Found by Jason Smith
Publisher: MaxQ Enterprises
Publication Date: May 13, 2015
Not all the good in the world is known - the same can be said for the bad. People, places and events that seem random, really aren't.
How are we to know whose lives will be affected, or destroyed? Will one wrong move make the difference? Will one bad decision end somebody's life?
No one knows what will be lost - or who will be Found.
About the Author
Jason Smith began his career in television production before becoming both a network TV and radio personality. He has spent the last dozen years with ESPN, the NFL Network, and Fox Sports Radio. He currently hosts "The Jason Smith Show", heard nights on FSR and iheart radio.
His other highlights include an Emmy Award for his work on 'Sportscenter,' marrying well, memorizing "Caddyshack" and the '86 Mets. And not necessarily in that order.
And he's glad Revis is back.
'Found' is his first novel.
Buy Link: http://www.amazon.com/dp/B00XNE9ISK
Looking for a tidbit?
Excerpt from Chapter One - ADRIFT
Los Angeles County Deputy Sheriff Joe Suggs received the alert just as he was thinking about stopping for coffee. It didn’t come from the normal radio dispatch, but from theunusual green box that sat on the passenger side seat. The low hum startled him as it hadn’t sounded off in a few months. It took him a couple of seconds to realize it was the box pulsing and not something coming from outside his vehicle. All thoughts of coffee went away.
He smiled and started to play with his mustache. He was back in. A flood of relief washed over him. He’d been afraid that whatever made it work was broken. He knew it didn’t run on batteries and he’d spent plenty of idle time thinking about how it operated, but it was beyond him.
The box itself was pretty simple. It resembled a recipe holder in size and design, complete with a clasp on the front that didn’t open; it wasn’t supposed to. Suggs knew, from experience, what he needed would be digitally displayed on the top of the little box. He confirmed what he needed to know, then removed his thumb from the clasp. The information disappeared.
He liked the electricity that came from moments like this; wondering what he was going to be asked to do. Suggs asked why he couldn’t just get a text to his cell phone. It was explained to him that they couldn’t risk him not receiving the message. What if your cell phone goes dead and you can’t charge it? What if your phone was off? What if your phone broke and you couldn’t get a new one for a few hours? There were a lot of what ifs. Timing was crucial and he had to be able to return the call within minutes.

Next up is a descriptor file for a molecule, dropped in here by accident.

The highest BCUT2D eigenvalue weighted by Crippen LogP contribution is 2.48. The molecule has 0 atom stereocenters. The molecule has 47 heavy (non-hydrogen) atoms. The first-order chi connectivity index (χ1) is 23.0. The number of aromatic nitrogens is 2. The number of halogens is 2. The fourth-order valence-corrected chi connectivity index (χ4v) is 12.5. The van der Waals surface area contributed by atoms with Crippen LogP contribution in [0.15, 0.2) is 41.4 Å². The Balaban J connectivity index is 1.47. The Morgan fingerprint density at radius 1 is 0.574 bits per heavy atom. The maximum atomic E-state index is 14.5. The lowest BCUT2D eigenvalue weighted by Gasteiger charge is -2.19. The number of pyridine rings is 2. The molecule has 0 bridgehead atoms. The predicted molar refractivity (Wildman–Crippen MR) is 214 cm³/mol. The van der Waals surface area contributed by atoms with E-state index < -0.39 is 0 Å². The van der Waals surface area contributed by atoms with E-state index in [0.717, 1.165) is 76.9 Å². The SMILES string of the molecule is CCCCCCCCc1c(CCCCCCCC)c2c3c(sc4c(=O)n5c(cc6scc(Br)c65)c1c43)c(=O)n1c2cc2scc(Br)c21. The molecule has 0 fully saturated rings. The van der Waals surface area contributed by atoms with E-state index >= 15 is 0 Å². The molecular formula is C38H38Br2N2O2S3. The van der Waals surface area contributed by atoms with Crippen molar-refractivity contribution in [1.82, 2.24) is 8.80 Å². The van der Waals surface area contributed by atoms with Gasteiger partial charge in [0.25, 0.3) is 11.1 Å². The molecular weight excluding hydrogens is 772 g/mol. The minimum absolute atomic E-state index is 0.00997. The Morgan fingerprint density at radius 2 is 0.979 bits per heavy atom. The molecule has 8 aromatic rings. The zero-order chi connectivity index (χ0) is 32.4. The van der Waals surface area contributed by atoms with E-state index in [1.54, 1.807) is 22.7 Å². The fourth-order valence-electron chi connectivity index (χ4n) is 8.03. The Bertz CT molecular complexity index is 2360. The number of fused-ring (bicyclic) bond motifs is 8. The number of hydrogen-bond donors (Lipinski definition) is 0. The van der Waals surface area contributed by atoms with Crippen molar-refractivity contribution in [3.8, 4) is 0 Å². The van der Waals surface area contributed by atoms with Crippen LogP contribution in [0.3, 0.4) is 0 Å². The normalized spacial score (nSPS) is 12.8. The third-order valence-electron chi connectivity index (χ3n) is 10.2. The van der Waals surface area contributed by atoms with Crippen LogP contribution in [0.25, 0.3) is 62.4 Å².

Suggs pulled into a supermarket parking lot, to one side off the front entrance. The digital display, on the box, had shown a phone number. He had the number memorized, but he was told to always check first before calling, just in case. Suggs followed the routine exactly, every time, as he thought somehow they would know if he didn’t.
Just as he pulled a cell phone from his pocket, a man dressed in jeans and a Dodgers’ sweatshirt, whose original color was a mystery, moved past him and started sifting through a dumpster looking for returnables. Joe hit the siren for a quick whoop. The man jumped and turned to face him. He put his hands together in a praying gesture, backed away from the dumpster and headed around the corner of the building to the front of the store.
Suggs took in a deep breath. He pulled a small pad of paper and pen out of his shirt pocket. His 6’ 3” frame once looked good on a 200-pound body, but now he was closer to 250, so moving in tight quarters, with full police gear on, wasn’t his favorite thing in the world to do. Suggs flipped the phone open, but almost dropped it. He steadied himself before he typed in the number. He held the phone to his ear and tapped his pen on the pad as he waited to hear the familiar voice. After two rings, and a click, he heard a soft voice.
“Joseph, so marvelous for you to get back to us so soon,” the voice on the other end, named Simon, remarked. “I have a little assignment for you, but it has to happen now.” A sense of urgency ran throughout his voice. “It could be the most important thing you have done for us yet.”
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